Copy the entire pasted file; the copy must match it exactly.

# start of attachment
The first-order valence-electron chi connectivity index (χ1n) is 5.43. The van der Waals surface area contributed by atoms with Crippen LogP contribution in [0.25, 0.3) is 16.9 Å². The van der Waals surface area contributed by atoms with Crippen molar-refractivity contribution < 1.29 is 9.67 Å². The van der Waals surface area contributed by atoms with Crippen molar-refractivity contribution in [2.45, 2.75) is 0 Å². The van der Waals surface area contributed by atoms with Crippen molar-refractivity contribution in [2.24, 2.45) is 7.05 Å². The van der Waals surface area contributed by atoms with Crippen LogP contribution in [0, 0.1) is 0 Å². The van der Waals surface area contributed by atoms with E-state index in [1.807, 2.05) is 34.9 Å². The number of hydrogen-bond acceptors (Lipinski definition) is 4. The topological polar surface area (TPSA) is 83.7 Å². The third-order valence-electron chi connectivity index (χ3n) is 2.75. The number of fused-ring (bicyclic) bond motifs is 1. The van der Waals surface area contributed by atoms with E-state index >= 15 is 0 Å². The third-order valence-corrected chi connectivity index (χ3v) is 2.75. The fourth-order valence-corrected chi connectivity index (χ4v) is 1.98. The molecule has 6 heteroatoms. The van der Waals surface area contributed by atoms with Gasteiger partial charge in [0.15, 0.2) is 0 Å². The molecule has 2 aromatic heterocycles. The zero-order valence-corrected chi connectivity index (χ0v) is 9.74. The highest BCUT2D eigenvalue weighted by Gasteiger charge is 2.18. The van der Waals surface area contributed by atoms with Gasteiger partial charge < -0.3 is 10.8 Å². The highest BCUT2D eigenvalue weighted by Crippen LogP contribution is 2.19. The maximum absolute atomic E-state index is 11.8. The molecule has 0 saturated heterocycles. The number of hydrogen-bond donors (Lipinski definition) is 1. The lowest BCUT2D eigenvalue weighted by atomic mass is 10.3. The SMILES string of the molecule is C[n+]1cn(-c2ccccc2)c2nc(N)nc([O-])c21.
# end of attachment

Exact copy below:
The first-order valence-electron chi connectivity index (χ1n) is 5.43. The van der Waals surface area contributed by atoms with Crippen LogP contribution in [0.25, 0.3) is 16.9 Å². The van der Waals surface area contributed by atoms with Crippen molar-refractivity contribution < 1.29 is 9.67 Å². The van der Waals surface area contributed by atoms with Crippen molar-refractivity contribution in [2.45, 2.75) is 0 Å². The van der Waals surface area contributed by atoms with Crippen molar-refractivity contribution in [2.24, 2.45) is 7.05 Å². The van der Waals surface area contributed by atoms with Crippen LogP contribution in [0, 0.1) is 0 Å². The van der Waals surface area contributed by atoms with E-state index in [1.807, 2.05) is 34.9 Å². The number of hydrogen-bond acceptors (Lipinski definition) is 4. The topological polar surface area (TPSA) is 83.7 Å². The third-order valence-electron chi connectivity index (χ3n) is 2.75. The number of fused-ring (bicyclic) bond motifs is 1. The van der Waals surface area contributed by atoms with E-state index >= 15 is 0 Å². The third-order valence-corrected chi connectivity index (χ3v) is 2.75. The fourth-order valence-corrected chi connectivity index (χ4v) is 1.98. The molecule has 6 heteroatoms. The van der Waals surface area contributed by atoms with Gasteiger partial charge in [0.15, 0.2) is 0 Å². The molecule has 2 aromatic heterocycles. The zero-order valence-corrected chi connectivity index (χ0v) is 9.74. The highest BCUT2D eigenvalue weighted by Gasteiger charge is 2.18. The van der Waals surface area contributed by atoms with Gasteiger partial charge < -0.3 is 10.8 Å². The highest BCUT2D eigenvalue weighted by Crippen LogP contribution is 2.19. The maximum absolute atomic E-state index is 11.8. The molecule has 0 saturated heterocycles. The number of hydrogen-bond donors (Lipinski definition) is 1. The lowest BCUT2D eigenvalue weighted by atomic mass is 10.3. The SMILES string of the molecule is C[n+]1cn(-c2ccccc2)c2nc(N)nc([O-])c21.